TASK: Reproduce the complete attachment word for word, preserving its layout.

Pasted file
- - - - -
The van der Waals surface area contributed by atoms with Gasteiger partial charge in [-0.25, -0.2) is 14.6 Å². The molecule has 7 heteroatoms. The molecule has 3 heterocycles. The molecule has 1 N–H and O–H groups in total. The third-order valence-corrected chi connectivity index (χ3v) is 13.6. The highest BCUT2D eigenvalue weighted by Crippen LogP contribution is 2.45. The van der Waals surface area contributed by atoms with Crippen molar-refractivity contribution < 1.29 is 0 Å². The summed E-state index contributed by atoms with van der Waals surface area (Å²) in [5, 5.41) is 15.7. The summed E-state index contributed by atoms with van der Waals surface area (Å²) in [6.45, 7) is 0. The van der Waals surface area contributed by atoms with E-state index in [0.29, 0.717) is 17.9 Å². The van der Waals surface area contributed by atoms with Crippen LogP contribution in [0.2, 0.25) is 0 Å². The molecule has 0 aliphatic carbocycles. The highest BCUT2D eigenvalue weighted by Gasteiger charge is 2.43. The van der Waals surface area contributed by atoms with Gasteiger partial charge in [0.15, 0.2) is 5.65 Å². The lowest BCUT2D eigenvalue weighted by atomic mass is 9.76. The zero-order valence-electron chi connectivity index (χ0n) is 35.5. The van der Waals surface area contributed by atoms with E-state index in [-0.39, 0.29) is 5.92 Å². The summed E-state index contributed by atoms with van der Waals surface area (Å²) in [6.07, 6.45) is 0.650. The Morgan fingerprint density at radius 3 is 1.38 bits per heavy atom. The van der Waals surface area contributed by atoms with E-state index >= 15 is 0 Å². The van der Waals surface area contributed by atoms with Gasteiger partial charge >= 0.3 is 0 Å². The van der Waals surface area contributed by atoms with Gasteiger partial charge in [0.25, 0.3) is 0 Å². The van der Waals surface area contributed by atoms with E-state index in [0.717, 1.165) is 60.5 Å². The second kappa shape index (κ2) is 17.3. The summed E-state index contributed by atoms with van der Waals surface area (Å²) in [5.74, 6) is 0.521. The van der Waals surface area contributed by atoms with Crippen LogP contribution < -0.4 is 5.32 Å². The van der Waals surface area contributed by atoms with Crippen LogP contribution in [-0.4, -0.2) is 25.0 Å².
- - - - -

The van der Waals surface area contributed by atoms with Gasteiger partial charge in [-0.25, -0.2) is 14.6 Å². The molecule has 7 heteroatoms. The molecule has 3 heterocycles. The molecule has 1 N–H and O–H groups in total. The third-order valence-corrected chi connectivity index (χ3v) is 13.6. The highest BCUT2D eigenvalue weighted by Crippen LogP contribution is 2.45. The van der Waals surface area contributed by atoms with Crippen molar-refractivity contribution < 1.29 is 0 Å². The summed E-state index contributed by atoms with van der Waals surface area (Å²) in [5, 5.41) is 15.7. The summed E-state index contributed by atoms with van der Waals surface area (Å²) in [6.45, 7) is 0. The van der Waals surface area contributed by atoms with E-state index in [0.29, 0.717) is 17.9 Å². The van der Waals surface area contributed by atoms with Crippen LogP contribution in [0.2, 0.25) is 0 Å². The molecule has 0 aliphatic carbocycles. The highest BCUT2D eigenvalue weighted by Gasteiger charge is 2.43. The van der Waals surface area contributed by atoms with Gasteiger partial charge in [0.15, 0.2) is 5.65 Å². The lowest BCUT2D eigenvalue weighted by atomic mass is 9.76. The zero-order valence-electron chi connectivity index (χ0n) is 35.5. The van der Waals surface area contributed by atoms with E-state index in [-0.39, 0.29) is 5.92 Å². The summed E-state index contributed by atoms with van der Waals surface area (Å²) in [6.07, 6.45) is 0.650. The Morgan fingerprint density at radius 3 is 1.38 bits per heavy atom. The van der Waals surface area contributed by atoms with E-state index >= 15 is 0 Å². The van der Waals surface area contributed by atoms with Gasteiger partial charge >= 0.3 is 0 Å². The van der Waals surface area contributed by atoms with Gasteiger partial charge in [0.25, 0.3) is 0 Å². The van der Waals surface area contributed by atoms with E-state index in [0.717, 1.165) is 60.5 Å². The second kappa shape index (κ2) is 17.3. The summed E-state index contributed by atoms with van der Waals surface area (Å²) in [5.74, 6) is 0.521. The van der Waals surface area contributed by atoms with Crippen LogP contribution < -0.4 is 5.32 Å². The van der Waals surface area contributed by atoms with Crippen LogP contribution in [-0.4, -0.2) is 25.0 Å².